Making Kulcha at home had been on my to-do list for such a long time. Couple of years back, I experimented making Naan at home, I was not so convinced trying it again. Although it tasted better than the ones we order in restaurants, it was a tedious process and as such I don’t like Naan, so I gave it up. Kulcha on the other hand is something I like and compared to Naan, I feel that the taste is so much better too. Few days back, sister shared her picture of Stuffed Aloo Kulcha and it looked glorious. I was waiting for the weekend to try it out and with S not around, I took my sweet time preparing the dish, clicking pictures and so on. I can say that the Kulchas made at home were atleast a 100 times better than the ones we get at store. For the starters, we didn’t have to pull/have a tug of war to tear a piece of kulcha 😀 This recipe does not use yeast and instead uses baking powder and soda. The result is soft, spongy beautiful kulchas! Wait until tomorrow to find out what did I serve these Kulchas with!
To make Kulcha
What I used –
- Maida/All Purpose Flour, 1.5 cups
- Milk, ½ cup (or less)
- Curd/Thick Yogurt, 2 tbsp
- Cooking Soda, ¼th tsp
- Baking Powder, ½ tsp
- Sugar, 1 tsp
- Salt, as required
- Oil/Butter, as required
- Finely chopped Coriander Leaves, 1 tbsp
- Black sesame seeds/ Onion Seeds, 1 teaspoon (optional)
How I made –
1. In a mixing bowl, add flour along with salt, sugar, cooking soda and baking powder. Mix well. Make a well in the center and add the curd and milk. Mix well. The flour would be crumbly. Add few tablespoon of milk if required and knead it into a soft pliable dough. Add a teaspoon of oil on top and let it rest for atleast an hour.
2. Make 5 equal sized balls of the rested dough. Take a ball of dough and roll it into a thin circle. If the dough is sticky, apply some oil to make it easy to roll. The dough can contract after each roll – apply pressure to roll it as evenly as possible (shape doesn’t matter). Sprinkle some finely chopped coriander leaves on top and do the same with the black sesame/onion seeds (if adding) and slightly press them into the rolled kulcha. If needed, press the coriander by gently pressing with rolling pin again.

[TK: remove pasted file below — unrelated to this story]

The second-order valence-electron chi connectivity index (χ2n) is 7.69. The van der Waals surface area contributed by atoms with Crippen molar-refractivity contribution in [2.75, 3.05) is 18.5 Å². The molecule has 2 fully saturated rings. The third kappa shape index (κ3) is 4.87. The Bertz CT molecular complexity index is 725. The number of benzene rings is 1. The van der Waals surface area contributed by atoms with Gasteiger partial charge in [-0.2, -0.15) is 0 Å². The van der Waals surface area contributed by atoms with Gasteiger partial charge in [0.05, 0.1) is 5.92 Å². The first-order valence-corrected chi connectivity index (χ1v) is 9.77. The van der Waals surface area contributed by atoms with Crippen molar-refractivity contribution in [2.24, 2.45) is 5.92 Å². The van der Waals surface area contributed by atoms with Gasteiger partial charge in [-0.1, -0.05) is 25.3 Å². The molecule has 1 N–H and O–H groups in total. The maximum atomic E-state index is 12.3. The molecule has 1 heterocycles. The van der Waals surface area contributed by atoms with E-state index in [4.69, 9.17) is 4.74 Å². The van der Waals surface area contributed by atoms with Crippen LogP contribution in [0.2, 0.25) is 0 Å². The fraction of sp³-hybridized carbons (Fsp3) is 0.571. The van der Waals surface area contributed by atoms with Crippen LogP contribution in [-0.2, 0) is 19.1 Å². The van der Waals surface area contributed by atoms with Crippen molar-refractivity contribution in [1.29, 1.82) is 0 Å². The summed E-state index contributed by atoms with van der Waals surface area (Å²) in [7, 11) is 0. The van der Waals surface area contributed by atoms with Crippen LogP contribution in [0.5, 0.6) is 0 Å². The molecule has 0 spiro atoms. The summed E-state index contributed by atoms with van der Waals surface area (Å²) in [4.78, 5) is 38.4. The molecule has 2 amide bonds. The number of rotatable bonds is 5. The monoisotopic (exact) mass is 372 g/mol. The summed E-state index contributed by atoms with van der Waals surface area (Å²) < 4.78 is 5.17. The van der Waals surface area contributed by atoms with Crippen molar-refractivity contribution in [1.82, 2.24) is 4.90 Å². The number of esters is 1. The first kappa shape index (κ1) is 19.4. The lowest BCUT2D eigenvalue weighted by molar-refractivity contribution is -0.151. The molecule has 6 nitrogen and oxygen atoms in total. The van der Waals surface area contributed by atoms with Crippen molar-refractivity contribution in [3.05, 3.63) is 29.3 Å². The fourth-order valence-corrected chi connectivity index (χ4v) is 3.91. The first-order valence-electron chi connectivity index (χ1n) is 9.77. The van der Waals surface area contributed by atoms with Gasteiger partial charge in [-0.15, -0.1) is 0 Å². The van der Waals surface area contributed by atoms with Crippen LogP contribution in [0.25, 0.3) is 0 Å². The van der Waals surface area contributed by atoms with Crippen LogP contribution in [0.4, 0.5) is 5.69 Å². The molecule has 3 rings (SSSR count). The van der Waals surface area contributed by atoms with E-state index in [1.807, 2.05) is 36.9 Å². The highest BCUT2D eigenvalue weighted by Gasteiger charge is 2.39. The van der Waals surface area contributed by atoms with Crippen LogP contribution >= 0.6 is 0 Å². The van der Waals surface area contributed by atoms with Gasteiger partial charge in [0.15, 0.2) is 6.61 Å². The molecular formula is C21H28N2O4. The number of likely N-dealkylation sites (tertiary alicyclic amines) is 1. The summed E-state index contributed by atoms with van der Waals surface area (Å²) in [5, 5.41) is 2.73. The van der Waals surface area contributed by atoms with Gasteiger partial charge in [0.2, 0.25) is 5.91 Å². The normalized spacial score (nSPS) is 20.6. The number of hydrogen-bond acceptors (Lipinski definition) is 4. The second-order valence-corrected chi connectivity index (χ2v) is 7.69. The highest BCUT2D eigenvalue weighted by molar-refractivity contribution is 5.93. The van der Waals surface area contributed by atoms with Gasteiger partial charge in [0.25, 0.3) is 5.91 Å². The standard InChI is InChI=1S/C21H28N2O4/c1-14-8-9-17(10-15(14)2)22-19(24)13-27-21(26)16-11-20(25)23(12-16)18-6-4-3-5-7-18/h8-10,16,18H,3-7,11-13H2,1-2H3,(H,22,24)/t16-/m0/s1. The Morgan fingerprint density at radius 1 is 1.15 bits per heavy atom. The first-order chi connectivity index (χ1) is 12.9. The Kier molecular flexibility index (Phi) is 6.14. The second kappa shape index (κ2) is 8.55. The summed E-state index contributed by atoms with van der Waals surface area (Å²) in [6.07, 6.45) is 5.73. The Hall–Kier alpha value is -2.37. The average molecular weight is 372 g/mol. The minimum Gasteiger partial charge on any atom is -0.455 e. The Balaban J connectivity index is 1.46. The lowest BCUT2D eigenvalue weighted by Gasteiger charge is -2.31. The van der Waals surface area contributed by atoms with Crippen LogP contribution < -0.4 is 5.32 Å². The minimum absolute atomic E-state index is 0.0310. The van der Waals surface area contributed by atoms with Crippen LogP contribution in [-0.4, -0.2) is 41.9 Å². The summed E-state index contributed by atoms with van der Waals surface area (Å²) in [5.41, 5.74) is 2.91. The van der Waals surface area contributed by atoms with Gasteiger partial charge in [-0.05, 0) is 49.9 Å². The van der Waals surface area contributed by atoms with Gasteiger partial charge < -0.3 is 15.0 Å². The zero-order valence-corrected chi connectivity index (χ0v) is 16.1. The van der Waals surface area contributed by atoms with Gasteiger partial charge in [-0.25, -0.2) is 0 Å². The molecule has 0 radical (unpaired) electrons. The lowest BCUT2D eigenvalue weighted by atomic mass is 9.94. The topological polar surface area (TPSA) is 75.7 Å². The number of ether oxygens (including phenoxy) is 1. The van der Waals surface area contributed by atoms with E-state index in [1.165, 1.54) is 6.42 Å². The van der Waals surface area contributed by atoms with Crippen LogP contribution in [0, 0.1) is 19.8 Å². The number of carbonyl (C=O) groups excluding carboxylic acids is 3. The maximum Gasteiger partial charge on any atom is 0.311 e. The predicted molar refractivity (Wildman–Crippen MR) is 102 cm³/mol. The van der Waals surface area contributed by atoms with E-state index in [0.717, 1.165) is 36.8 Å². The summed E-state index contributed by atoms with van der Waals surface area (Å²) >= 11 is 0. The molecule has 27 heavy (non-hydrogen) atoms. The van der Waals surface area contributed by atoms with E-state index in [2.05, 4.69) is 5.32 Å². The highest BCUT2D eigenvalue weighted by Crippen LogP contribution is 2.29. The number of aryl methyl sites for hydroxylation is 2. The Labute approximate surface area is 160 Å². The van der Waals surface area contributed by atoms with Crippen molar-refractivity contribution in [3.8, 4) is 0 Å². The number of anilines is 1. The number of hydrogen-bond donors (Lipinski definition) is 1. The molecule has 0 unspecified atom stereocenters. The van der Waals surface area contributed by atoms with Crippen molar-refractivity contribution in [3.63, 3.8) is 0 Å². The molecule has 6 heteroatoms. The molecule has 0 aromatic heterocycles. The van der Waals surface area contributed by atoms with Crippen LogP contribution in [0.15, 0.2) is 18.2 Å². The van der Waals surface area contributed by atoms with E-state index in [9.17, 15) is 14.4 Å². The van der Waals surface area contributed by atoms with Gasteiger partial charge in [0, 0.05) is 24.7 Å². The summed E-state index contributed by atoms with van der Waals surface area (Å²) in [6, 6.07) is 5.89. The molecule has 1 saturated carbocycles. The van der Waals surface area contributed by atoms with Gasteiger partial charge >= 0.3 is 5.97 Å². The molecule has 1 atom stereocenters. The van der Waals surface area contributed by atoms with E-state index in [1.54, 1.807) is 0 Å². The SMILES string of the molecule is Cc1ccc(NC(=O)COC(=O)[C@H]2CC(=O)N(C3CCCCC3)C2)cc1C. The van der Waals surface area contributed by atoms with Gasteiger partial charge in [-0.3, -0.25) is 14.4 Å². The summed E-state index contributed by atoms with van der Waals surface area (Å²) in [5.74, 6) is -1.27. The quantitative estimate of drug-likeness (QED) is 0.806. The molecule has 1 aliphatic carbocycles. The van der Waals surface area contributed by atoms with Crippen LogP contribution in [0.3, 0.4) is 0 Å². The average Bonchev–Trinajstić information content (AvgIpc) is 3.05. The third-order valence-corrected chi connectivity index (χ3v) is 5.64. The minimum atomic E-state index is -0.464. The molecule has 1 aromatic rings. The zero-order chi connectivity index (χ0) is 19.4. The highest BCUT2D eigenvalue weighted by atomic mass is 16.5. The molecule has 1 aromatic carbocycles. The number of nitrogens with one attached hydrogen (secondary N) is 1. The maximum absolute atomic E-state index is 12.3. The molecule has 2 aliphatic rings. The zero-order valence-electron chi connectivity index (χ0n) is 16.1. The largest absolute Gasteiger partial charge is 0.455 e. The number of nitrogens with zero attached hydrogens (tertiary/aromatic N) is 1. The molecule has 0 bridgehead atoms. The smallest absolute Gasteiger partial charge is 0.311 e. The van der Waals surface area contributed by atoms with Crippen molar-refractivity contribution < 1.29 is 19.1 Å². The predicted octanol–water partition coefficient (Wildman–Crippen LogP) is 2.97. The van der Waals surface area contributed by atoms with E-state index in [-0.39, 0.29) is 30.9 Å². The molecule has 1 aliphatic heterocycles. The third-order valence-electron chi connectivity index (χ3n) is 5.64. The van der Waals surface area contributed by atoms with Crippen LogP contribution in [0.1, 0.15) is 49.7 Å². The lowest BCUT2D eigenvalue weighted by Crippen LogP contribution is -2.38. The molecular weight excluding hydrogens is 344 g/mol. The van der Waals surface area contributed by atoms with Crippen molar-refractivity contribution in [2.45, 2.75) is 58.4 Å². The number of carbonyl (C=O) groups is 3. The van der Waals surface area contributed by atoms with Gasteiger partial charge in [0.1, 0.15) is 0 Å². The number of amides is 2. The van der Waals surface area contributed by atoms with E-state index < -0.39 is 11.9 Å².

3. Meanwhile, heat a flat tawa on medium heat and put the kulcha on it (the plain side on the tawa). In few seconds, there would be bubbles coming up. Gently flip it to cook on the other side on medium flame. The partly cooked side can be applied with oil/butter. Flip again and apply oil/butter on the side containing coriander. As the kulcha gains a lot of golden brown spots, remove it onto a plate. Repeat the same with rest of the dough.
- I didn’t use any water and the milk quantity was just enough the flour quantity. Adjust as per preference.
- While rolling the Kulcha, make sure it’s as thin as possible as the dough quickly contracts and can become thick while cooking. Also, roll each kulcha only when ready to cook.
- I didn’t have black sesame seeds/onion seeds. There is no impact to taste.
- I used oil to cook the kulcha, applying butter enhances the taste.
- If required, Kulcha can be put on open flame for 5 secs on each side.
- It is better to serve Kulcha hot although it was not rubbery on cooling down.